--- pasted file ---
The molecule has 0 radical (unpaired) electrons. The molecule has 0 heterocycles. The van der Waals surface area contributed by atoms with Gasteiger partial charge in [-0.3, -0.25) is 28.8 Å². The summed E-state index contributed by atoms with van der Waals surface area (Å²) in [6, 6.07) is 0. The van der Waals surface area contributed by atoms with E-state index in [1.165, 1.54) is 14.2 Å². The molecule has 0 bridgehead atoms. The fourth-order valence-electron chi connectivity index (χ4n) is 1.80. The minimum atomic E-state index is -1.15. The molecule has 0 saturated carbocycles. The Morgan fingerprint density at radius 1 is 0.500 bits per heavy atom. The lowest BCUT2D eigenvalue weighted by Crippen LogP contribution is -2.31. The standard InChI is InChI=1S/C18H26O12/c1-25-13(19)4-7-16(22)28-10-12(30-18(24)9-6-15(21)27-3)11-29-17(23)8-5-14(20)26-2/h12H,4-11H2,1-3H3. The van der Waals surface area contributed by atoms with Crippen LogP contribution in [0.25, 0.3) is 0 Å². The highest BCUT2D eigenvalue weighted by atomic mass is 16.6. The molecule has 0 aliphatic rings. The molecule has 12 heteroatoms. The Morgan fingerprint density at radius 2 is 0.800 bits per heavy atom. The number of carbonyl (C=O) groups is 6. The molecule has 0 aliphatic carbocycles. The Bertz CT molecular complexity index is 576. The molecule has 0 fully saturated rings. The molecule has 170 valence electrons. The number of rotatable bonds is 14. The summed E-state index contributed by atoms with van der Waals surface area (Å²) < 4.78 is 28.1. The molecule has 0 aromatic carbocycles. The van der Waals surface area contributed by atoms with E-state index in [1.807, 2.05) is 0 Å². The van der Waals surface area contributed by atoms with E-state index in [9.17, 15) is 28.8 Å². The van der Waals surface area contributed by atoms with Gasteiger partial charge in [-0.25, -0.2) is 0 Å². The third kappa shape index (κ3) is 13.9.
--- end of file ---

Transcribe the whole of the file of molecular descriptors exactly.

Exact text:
The molecule has 0 radical (unpaired) electrons. The molecule has 0 heterocycles. The van der Waals surface area contributed by atoms with Gasteiger partial charge in [-0.3, -0.25) is 28.8 Å². The summed E-state index contributed by atoms with van der Waals surface area (Å²) in [6, 6.07) is 0. The van der Waals surface area contributed by atoms with E-state index in [1.165, 1.54) is 14.2 Å². The molecule has 0 bridgehead atoms. The fourth-order valence-electron chi connectivity index (χ4n) is 1.80. The minimum atomic E-state index is -1.15. The molecule has 0 saturated carbocycles. The Morgan fingerprint density at radius 1 is 0.500 bits per heavy atom. The lowest BCUT2D eigenvalue weighted by Crippen LogP contribution is -2.31. The standard InChI is InChI=1S/C18H26O12/c1-25-13(19)4-7-16(22)28-10-12(30-18(24)9-6-15(21)27-3)11-29-17(23)8-5-14(20)26-2/h12H,4-11H2,1-3H3. The van der Waals surface area contributed by atoms with Crippen LogP contribution in [0.25, 0.3) is 0 Å². The highest BCUT2D eigenvalue weighted by atomic mass is 16.6. The molecule has 0 aliphatic rings. The molecule has 12 heteroatoms. The Morgan fingerprint density at radius 2 is 0.800 bits per heavy atom. The number of carbonyl (C=O) groups is 6. The molecule has 0 aliphatic carbocycles. The Bertz CT molecular complexity index is 576. The molecule has 0 fully saturated rings. The molecule has 170 valence electrons. The number of rotatable bonds is 14. The summed E-state index contributed by atoms with van der Waals surface area (Å²) < 4.78 is 28.1. The molecule has 0 aromatic carbocycles. The van der Waals surface area contributed by atoms with E-state index in [1.807, 2.05) is 0 Å². The van der Waals surface area contributed by atoms with E-state index in [9.17, 15) is 28.8 Å². The van der Waals surface area contributed by atoms with Gasteiger partial charge in [-0.25, -0.2) is 0 Å². The third kappa shape index (κ3) is 13.9.